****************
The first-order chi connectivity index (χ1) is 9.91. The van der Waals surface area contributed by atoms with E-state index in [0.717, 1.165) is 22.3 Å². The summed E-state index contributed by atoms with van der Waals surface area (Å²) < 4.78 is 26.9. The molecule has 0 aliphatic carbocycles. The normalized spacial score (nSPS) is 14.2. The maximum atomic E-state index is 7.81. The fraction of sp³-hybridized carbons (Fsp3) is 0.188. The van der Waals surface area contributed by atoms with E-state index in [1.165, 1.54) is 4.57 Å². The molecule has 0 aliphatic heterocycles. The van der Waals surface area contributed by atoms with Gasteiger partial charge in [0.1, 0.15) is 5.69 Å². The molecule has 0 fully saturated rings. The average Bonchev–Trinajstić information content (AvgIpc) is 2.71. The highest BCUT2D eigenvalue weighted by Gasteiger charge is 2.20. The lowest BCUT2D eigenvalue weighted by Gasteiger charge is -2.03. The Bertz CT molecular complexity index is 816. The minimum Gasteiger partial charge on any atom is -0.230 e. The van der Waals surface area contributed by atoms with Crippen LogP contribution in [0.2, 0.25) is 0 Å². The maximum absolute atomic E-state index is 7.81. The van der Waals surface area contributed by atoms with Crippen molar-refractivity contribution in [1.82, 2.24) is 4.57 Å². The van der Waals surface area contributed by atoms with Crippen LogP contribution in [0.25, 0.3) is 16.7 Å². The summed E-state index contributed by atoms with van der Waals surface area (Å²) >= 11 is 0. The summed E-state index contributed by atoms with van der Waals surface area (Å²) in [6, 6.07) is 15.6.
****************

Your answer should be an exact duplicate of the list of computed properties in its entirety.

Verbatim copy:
The first-order chi connectivity index (χ1) is 9.91. The van der Waals surface area contributed by atoms with E-state index in [0.717, 1.165) is 22.3 Å². The summed E-state index contributed by atoms with van der Waals surface area (Å²) < 4.78 is 26.9. The molecule has 0 aliphatic carbocycles. The normalized spacial score (nSPS) is 14.2. The maximum atomic E-state index is 7.81. The fraction of sp³-hybridized carbons (Fsp3) is 0.188. The van der Waals surface area contributed by atoms with E-state index in [1.165, 1.54) is 4.57 Å². The molecule has 0 aliphatic heterocycles. The van der Waals surface area contributed by atoms with Gasteiger partial charge in [0.1, 0.15) is 5.69 Å². The molecule has 0 fully saturated rings. The average Bonchev–Trinajstić information content (AvgIpc) is 2.71. The highest BCUT2D eigenvalue weighted by Gasteiger charge is 2.20. The lowest BCUT2D eigenvalue weighted by Gasteiger charge is -2.03. The Bertz CT molecular complexity index is 816. The minimum Gasteiger partial charge on any atom is -0.230 e. The van der Waals surface area contributed by atoms with Crippen LogP contribution in [0.2, 0.25) is 0 Å². The maximum absolute atomic E-state index is 7.81. The van der Waals surface area contributed by atoms with Crippen molar-refractivity contribution in [1.82, 2.24) is 4.57 Å². The van der Waals surface area contributed by atoms with Crippen LogP contribution in [0.25, 0.3) is 16.7 Å². The summed E-state index contributed by atoms with van der Waals surface area (Å²) >= 11 is 0. The summed E-state index contributed by atoms with van der Waals surface area (Å²) in [6, 6.07) is 15.6.